A majority of global biobanks—collectors of human fluids, cells, and tissue for biomedical research—are underutilizing their specimens while struggling with financial pressures that threaten their long-term viability, suggests a new review of biobanks and biorepositories conducted by iSpecimen.
Forty-two biobanks answered an iSpecimen online questionnaire about their work in March, and iSpecimen detailed the findings in Dallas recently at the ISBER Annual Meeting & Exhibits in May.
Sixty-seven (67) percent of the participating biobanks cited underutilization of samples as a major or moderate biobank challenge—the most frequently cited of 13 choices. More than half (53 percent) of the participants said they collect more samples than they release to researchers.
Meanwhile, 64 percent of respondents cited economic sustainability as a major or moderate biobank challenge, the second-highest of 13 choices and the number-one major challenge.
Although biobanks can charge fees for distributing specimens, many are leaving revenue on the table. Only 44 percent of respondents release specimens to external researchers from for-profit organizations (e.g., pharma and biotech companies) with whom they’re not actively collaborating. Only 24 percent of respondents said specimens are released to specimen brokers or commercial biorepositories.
The Impact of Underutilization
“These findings are important,” said iSpecimen founder and CEO Christopher Ianelli, M.D., Ph.D. “We already know that researchers struggle to obtain the samples they need for their important research. Our review confirms that there’s a pent-up supply of biospecimens in storage, and that biobanks want to do something about it. Broader sample sharing would address both the underutilization and specimen availability problems, as well as the challenge of economic sustainability.”
Researchers working on new discoveries, treatments, cures, and vaccines have traditionally had to invest a lot of time trying to cobble together the quantities and types of specimens they need from the institutions that have them. In one National Cancer Institute study, four out of five researchers reported limiting the scope of their work due to the difficulty of procuring high-quality specimens.
Researchers aren’t the only ones affected by biobank performance. A patient who contributes a sample has at least a theoretical stake in its use in research, especially if the patient has a serious disease they hope researchers will cure.
Nonetheless, only 4 percent of participants in the review cited supporting wishes of philanthropic patients, i.e., those who have donated biospecimens, as the most important goal of their organization. And only 8 percent cited increase of revenue to support biobank sustainability as the most important goal.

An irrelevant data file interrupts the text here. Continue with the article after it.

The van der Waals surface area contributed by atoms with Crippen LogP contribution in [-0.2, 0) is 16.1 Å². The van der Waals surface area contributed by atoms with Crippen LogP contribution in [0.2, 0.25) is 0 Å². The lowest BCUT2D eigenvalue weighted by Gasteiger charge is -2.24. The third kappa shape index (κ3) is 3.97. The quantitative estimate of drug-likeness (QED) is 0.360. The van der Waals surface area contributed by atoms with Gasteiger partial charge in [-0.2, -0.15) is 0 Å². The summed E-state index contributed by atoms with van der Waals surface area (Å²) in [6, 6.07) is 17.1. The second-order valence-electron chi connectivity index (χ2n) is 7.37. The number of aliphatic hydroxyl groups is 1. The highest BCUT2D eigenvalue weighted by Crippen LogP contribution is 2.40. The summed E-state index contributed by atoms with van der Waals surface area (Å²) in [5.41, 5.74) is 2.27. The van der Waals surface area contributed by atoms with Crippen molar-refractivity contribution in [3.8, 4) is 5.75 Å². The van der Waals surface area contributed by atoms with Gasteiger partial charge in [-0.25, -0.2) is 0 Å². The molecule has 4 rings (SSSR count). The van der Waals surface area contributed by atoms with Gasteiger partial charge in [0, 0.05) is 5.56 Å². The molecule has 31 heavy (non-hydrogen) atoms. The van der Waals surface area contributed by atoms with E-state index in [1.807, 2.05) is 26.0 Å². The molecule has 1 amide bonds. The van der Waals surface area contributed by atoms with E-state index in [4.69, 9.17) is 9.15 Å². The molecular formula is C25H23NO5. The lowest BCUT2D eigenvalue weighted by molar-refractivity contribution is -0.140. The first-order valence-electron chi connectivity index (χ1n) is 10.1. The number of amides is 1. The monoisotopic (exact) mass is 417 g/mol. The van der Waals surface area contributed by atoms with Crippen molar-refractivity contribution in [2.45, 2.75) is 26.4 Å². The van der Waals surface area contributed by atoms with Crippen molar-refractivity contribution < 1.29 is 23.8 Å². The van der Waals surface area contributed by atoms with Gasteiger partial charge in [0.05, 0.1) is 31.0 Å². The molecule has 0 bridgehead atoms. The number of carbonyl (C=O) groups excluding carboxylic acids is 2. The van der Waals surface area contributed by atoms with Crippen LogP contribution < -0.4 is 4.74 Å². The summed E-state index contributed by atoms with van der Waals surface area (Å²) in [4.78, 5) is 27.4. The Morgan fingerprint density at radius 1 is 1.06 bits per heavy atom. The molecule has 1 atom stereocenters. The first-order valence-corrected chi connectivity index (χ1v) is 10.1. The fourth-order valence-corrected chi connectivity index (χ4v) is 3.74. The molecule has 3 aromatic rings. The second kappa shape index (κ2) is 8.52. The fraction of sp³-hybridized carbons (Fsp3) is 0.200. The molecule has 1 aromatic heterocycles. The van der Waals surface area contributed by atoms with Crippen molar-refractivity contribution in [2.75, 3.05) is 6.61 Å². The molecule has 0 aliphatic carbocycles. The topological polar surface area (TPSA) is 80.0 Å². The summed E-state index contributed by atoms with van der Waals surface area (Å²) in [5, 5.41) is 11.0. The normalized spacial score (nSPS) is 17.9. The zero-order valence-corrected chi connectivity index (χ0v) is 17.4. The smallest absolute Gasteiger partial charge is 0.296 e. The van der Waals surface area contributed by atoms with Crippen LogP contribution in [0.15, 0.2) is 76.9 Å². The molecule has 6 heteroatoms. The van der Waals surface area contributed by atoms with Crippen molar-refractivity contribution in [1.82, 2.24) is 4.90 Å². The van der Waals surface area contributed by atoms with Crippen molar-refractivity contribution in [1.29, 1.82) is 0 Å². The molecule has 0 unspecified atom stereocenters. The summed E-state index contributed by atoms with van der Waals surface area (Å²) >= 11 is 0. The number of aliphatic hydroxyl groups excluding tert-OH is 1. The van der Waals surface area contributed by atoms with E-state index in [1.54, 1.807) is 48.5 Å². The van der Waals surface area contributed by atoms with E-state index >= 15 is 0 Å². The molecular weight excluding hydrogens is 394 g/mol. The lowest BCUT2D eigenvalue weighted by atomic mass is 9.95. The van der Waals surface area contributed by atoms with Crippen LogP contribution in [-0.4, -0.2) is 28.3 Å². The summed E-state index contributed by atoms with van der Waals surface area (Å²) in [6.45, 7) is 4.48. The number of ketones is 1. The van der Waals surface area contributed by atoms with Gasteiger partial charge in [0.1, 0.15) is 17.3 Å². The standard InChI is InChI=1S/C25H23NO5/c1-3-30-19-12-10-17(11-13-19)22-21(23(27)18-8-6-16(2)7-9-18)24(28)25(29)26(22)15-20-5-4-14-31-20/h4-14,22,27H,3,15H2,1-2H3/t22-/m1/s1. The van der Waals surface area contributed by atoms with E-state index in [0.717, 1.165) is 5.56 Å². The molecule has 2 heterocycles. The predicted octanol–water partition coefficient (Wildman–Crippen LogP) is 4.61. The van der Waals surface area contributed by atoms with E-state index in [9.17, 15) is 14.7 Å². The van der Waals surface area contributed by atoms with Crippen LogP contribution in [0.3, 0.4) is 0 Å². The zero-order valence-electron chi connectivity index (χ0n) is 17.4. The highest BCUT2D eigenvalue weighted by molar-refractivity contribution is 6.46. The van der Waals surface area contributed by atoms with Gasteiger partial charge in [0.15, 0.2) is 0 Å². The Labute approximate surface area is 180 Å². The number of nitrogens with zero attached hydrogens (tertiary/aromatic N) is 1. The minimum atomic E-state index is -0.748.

Meanwhile, 65 percent cited goals reflecting the institution’s prestige, including “supporting research within our own organization (45 percent), increasing publications at our organization (14 percent), and increasing the stature of our organization (6 percent),” according to iSpecimen.
Perennial biospecimen underutilization means that biospecimens—the sample itself and the related data—age out of usefulness. The average specimen age for 42 percent of the respondents was more than five years, a period in which many important medical advances have occurred. The medical data attached to a six-year-old sample would not reflect, say, new cancer biomarkers, a data gap potentially rendering the sample obsolete.
The biobank review also explored technology, finding that biobanks have a hodgepodge of software, data, and search capabilities that likely impede specimen utilization.
Search capabilities in biobanks are especially primitive, with many researchers having trouble finding specimens within their own organizations. Internal researchers can access an online inventory list of specimens at only 27 percent of the participating biobanking organizations. Seventy-three (73) percent of the participating biobanks have no online system in place for their researchers to search their catalog for the cases and specimens they require.
Biobanks are using a variety of schemes to manage their specimen inventory and data about that inventory. More than half of respondents said their biobanks are using primitive, ad hoc systems, e.g., spreadsheets, to manage their specimen inventory and data. And more than half of the respondents use internal data standards to describe their collections.
Only 14 percent of respondents use externally defined biorepository standards such as Minimum Information About Biobank Data Sharing (MIABIS) or Ontology for Biobanking (OBIB), which enhance data sharing.
“On the whole, the biobanking landscape is fractured, and current practices impede both biomedical research and future sustainability,” said Ianelli. “Biobanks need strategies for making their collections available and searchable, processing requests, and reinvesting the revenue. The result will be advances in biomedical research and precision medicine, honoring the intentions of philanthropic donor patients.”
Additional data and information about the report, with a download via email, is available from iSpecimen by filling out a brief contact form.
Headquartered in Lexington, MA, iSpecimen is a privately held company that developed the iSpecimen Marketplace, an online platform connecting healthcare organizations that have access to patients and specimens with the scientists who need them.
Filed Under: Drug Discovery